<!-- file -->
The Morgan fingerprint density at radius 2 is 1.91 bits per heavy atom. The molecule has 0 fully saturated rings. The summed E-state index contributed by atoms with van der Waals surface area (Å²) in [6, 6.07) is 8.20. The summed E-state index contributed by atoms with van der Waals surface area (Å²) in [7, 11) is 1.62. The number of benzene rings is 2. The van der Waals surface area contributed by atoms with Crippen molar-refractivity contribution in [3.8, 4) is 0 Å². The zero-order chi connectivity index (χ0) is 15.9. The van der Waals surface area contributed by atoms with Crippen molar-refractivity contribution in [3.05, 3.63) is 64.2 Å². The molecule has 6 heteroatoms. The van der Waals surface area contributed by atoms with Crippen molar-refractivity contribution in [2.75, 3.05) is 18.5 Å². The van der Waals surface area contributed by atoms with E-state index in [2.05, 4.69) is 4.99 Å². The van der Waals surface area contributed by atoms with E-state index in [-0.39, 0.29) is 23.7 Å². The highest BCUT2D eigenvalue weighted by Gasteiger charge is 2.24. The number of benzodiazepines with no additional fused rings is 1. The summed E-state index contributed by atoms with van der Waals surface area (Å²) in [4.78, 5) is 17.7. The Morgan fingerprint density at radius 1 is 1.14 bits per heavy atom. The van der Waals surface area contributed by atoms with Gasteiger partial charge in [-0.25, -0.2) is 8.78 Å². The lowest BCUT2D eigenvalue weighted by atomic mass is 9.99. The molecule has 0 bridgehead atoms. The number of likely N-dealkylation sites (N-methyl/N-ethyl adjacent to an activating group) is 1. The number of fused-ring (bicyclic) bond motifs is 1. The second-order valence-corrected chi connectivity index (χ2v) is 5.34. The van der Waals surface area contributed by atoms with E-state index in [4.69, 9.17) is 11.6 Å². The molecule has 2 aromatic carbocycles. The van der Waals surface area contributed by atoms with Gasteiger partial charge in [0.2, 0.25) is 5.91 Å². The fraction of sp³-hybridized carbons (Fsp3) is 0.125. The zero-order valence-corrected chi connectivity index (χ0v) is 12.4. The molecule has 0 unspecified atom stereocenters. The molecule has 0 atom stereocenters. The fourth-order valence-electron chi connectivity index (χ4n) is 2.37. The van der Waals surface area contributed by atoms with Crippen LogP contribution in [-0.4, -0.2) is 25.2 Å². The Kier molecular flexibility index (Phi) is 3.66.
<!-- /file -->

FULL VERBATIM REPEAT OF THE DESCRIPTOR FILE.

The Morgan fingerprint density at radius 2 is 1.91 bits per heavy atom. The molecule has 0 fully saturated rings. The summed E-state index contributed by atoms with van der Waals surface area (Å²) in [6, 6.07) is 8.20. The summed E-state index contributed by atoms with van der Waals surface area (Å²) in [7, 11) is 1.62. The number of benzene rings is 2. The van der Waals surface area contributed by atoms with Crippen molar-refractivity contribution in [3.8, 4) is 0 Å². The zero-order chi connectivity index (χ0) is 15.9. The van der Waals surface area contributed by atoms with Crippen molar-refractivity contribution in [3.05, 3.63) is 64.2 Å². The molecule has 6 heteroatoms. The van der Waals surface area contributed by atoms with Crippen molar-refractivity contribution in [2.75, 3.05) is 18.5 Å². The van der Waals surface area contributed by atoms with E-state index in [2.05, 4.69) is 4.99 Å². The van der Waals surface area contributed by atoms with E-state index in [-0.39, 0.29) is 23.7 Å². The highest BCUT2D eigenvalue weighted by Gasteiger charge is 2.24. The number of benzodiazepines with no additional fused rings is 1. The summed E-state index contributed by atoms with van der Waals surface area (Å²) in [4.78, 5) is 17.7. The Morgan fingerprint density at radius 1 is 1.14 bits per heavy atom. The van der Waals surface area contributed by atoms with Gasteiger partial charge in [-0.25, -0.2) is 8.78 Å². The lowest BCUT2D eigenvalue weighted by atomic mass is 9.99. The molecule has 0 bridgehead atoms. The number of likely N-dealkylation sites (N-methyl/N-ethyl adjacent to an activating group) is 1. The number of fused-ring (bicyclic) bond motifs is 1. The second-order valence-corrected chi connectivity index (χ2v) is 5.34. The van der Waals surface area contributed by atoms with E-state index in [4.69, 9.17) is 11.6 Å². The molecule has 2 aromatic carbocycles. The van der Waals surface area contributed by atoms with Gasteiger partial charge in [0.2, 0.25) is 5.91 Å². The fraction of sp³-hybridized carbons (Fsp3) is 0.125. The zero-order valence-corrected chi connectivity index (χ0v) is 12.4. The molecule has 0 unspecified atom stereocenters. The molecule has 0 atom stereocenters. The fourth-order valence-electron chi connectivity index (χ4n) is 2.37. The van der Waals surface area contributed by atoms with Crippen LogP contribution in [-0.4, -0.2) is 25.2 Å². The Kier molecular flexibility index (Phi) is 3.66.